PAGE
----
Written between 1920 and 1937, when F. Scott Fitzgerald was at the height of his creative powers, these ten lyric tales represent some of the author's finest fiction. In them, Fitzgerald creates vivid, timeless characters -- a dissatisfied southern belle seeking adventure in the north; the tragic hero of the title story who lost more than money in the stock market; giddy and dissipated young men and women of the interwar period. From the lazy town of Tarleton, Georgia, to the glittering cosmopolitan centers of New York and Paris, Fitzgerald brings the society of the "Lost Generation" to life in these masterfully crafted gems, showcasing the many gifts of one of our most popular writers.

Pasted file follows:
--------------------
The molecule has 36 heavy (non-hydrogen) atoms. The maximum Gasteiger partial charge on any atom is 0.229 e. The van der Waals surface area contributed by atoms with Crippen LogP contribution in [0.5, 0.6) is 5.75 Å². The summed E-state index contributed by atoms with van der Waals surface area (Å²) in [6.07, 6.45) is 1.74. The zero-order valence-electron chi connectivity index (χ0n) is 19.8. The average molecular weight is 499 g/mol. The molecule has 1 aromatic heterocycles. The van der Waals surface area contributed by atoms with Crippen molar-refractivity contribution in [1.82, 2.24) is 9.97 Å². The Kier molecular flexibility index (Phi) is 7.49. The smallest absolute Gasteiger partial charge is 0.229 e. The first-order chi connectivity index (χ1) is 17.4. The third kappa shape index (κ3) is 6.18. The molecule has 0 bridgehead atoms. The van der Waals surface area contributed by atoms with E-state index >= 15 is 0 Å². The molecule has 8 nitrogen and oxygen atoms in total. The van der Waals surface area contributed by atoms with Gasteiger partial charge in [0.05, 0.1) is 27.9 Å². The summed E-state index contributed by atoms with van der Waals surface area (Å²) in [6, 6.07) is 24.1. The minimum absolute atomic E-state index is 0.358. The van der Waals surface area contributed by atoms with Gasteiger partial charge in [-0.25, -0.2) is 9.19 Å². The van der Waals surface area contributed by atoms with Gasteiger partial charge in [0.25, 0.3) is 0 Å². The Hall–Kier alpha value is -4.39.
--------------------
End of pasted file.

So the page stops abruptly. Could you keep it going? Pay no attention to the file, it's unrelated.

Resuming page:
This book was prominently featured in the Season 2 Mad Episode "Three Sundays," in which Betty's would-be suitor Arthur Case recommends Fitzgerald's short story “The Diamond as Big as the Ritz, which in included in the collection; Betty is later seen reading the book. Fitzgerald was an influence on the conception of the series, particularly the various Gatsby-like characters who come from humble origins, reinvent themselves with a bit of nerve (and sometimes treachery) and struggle to protect their secret.